Saturday, July 13, 2024

YOUNG ADULTS AT RISK OF LIFE-THREATENING CONDITION

Heart attacks are commonly associated with older and/or overweight persons, however, this life-threatening condition can also occur in younger persons and those with normal body mass index.

Heart attacks are on the rise in patients aged 20-30 years of age. Not long ago, it was rare for anyone younger than 40 years of to have a heart attack. Now 1 in 5 heart attack patients are younger than 40 years of age.   

The troubling fact is further supported with a survey conducted in the United States of America between the years 2000-2016, showing that heart attack rate increased by 2% every year in this younger age groups.

Patients who have a heart attack in their 20s or 30s face the same risks as older patients. Once they experience the first heart attack, they have the same chance of dying from a second major heart event or a stroke regardless of the age.

A heart attack happens when the supply and flow of oxygen rich blood to the heart is suddenly disrupted or blocked. This can cause serious heart muscle damage and is potentially life threatening.

If a large portion of the heart is damaged, it can cause this powerful muscular organ to seize beating which is otherwise known as Cardiac Arrest. This can lead to Sudden Cardiac Death.

Let’s highlights some of the risk factor that may cause a heart attack in younger people.

Diabetes is a key risk factor for an early heart attack.

A person who is diabetic is 2-4 times more likely to die from heart disease compared with adults who don’t have diabetes. The problem develops when blood sugar is not controlled well enough to keep it within a healthy range. High blood sugar damages blood vessels, which increases the chance of fats building up in arteries and causing atherosclerosis.

Patients with diabetes are also more likely to have other chronic health diseases that significantly increase the risk of a heart attack, including high blood pressure and high cholesterol.

Overweight and obesity are key players in heart attacks.

Being overweight has a significant influence on the risk of having a heart attack for several reasons. For starters, carrying extra weight places a high demand on the heart. Obesity alone makes a person more likely to have a heart attack even if the person healthy.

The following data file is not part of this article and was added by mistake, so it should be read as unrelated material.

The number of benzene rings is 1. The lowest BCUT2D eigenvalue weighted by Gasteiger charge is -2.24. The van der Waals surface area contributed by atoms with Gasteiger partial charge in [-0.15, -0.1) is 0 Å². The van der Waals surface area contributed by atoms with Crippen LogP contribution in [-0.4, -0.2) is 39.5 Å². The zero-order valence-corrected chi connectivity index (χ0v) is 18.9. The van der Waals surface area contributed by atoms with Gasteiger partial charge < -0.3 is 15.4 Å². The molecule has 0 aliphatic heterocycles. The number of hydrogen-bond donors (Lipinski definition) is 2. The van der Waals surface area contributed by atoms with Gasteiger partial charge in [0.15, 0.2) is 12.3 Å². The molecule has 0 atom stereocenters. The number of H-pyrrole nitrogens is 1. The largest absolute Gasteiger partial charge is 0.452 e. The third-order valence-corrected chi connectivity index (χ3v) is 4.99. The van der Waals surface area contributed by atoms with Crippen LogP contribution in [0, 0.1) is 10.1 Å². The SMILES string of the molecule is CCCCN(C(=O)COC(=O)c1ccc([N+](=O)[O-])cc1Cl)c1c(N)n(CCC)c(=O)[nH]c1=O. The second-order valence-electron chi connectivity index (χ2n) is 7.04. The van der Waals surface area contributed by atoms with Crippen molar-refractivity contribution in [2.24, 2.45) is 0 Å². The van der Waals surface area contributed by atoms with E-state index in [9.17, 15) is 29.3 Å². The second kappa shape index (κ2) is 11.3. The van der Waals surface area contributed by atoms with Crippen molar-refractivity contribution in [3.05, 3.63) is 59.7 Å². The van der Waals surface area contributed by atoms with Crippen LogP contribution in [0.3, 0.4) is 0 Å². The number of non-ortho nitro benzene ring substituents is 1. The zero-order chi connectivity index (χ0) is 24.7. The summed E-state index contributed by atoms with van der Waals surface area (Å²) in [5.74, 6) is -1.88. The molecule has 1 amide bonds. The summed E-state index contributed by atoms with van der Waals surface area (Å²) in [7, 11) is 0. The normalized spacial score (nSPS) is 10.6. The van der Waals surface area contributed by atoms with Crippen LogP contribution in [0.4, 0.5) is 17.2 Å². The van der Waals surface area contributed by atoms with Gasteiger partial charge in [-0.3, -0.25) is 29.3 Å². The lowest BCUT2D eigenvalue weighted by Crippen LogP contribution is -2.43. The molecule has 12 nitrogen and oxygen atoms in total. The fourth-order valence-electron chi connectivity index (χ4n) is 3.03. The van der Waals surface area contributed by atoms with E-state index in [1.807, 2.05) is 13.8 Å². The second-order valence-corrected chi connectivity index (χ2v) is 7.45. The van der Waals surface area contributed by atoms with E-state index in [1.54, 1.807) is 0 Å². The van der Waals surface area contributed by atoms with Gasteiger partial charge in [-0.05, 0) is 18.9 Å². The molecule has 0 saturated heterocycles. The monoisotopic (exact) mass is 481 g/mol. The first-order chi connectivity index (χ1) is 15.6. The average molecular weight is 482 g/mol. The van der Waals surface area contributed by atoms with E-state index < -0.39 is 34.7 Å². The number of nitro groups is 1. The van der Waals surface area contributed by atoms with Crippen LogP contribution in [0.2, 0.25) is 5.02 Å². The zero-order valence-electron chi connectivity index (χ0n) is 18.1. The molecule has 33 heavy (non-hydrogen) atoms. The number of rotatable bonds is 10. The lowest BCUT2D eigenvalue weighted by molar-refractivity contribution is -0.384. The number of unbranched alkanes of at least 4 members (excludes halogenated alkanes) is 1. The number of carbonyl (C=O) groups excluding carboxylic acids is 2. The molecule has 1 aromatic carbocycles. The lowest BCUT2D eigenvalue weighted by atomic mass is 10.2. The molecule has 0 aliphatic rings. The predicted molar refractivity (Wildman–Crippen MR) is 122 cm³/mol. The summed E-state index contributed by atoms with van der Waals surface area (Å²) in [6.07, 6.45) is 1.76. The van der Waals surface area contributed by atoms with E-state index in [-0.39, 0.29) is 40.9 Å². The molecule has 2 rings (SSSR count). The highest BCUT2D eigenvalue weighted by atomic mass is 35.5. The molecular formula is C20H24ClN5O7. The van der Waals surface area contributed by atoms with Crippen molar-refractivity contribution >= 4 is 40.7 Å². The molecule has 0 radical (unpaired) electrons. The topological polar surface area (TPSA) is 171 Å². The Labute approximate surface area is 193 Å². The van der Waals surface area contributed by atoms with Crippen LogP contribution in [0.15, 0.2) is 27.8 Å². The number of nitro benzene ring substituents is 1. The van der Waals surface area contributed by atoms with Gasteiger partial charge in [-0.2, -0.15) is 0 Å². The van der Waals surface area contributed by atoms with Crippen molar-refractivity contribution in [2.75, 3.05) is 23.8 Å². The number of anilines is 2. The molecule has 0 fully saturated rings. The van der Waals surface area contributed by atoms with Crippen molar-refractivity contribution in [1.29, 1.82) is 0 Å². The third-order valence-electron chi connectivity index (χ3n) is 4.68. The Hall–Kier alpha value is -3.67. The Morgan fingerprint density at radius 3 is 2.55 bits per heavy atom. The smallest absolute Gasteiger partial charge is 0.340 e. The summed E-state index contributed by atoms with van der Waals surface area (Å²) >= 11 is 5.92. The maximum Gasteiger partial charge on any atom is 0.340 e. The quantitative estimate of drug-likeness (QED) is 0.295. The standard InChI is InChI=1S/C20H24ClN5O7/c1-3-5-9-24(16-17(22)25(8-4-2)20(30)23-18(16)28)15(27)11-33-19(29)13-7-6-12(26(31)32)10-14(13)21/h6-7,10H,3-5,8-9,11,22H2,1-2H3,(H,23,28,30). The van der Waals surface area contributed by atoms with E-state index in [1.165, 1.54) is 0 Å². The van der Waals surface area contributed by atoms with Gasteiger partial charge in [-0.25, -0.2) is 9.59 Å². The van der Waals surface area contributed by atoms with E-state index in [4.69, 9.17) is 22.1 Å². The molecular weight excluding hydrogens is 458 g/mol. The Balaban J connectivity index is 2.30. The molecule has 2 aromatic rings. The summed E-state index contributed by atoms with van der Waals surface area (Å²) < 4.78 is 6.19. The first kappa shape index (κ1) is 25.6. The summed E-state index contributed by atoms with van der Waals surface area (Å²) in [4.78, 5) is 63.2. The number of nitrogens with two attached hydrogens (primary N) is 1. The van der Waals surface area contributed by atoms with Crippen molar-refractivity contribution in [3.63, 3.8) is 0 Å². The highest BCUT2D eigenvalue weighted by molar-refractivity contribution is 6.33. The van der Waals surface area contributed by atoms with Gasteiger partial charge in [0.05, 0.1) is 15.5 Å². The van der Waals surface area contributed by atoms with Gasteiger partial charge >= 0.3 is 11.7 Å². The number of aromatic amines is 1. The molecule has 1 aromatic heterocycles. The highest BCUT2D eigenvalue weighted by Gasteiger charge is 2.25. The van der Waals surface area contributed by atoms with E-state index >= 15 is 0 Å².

However, patients who are overweight and obese often have other health conditions that detract from their heart health, such as high blood pressure, diabetes, and high cholesterol.

Another major risk factor for a heart attack is Smoking cigarettes and vaping.

Of all the things that contribute to heart attacks in young adults, smoking cigarettes is one of the top risk factors. The risk of a heart attack increases in direct proportion to the number of cigarettes a person smokes. Smoking one pack a day more than doubles the risk for a heart attack compared with nonsmokers.

While cigarette smoking has a much higher chance of causing a heart attack compared with vaping, a person is still not off the hook if he or she vapes. E-cigarettes contain nicotine and other toxic compounds that accelerate the heart rate and raise blood pressure. A recent study found that vaping makes someone 34% more likely to have a heart attack compared with non-vapers.

Substance abuse takes a toll on the heart.

Experts are still studying the effect of marijuana on the heart, but they know that it increases heart rate and raises risk of having a heart attack. Cocaine’s impact on the heart, however, is well established. Cocaine increases heart rate, tightens blood vessels, and raises blood pressure, all of which are associated with heart attacks.

Many heart attacks are preventable because one can change the risk factors by making lifestyle changes and seeking medical help if needed, to protect one’s health.

Medical experts such as cardiologists, weight management experts, and physical therapists can provide holistic health care that addresses all forms of cardiovascular risk factors regardless of age.

But like its said, prevention is better than cure, so making the right lifestyle choices early in life can prevent one from falling victim to this life-threatening condition.

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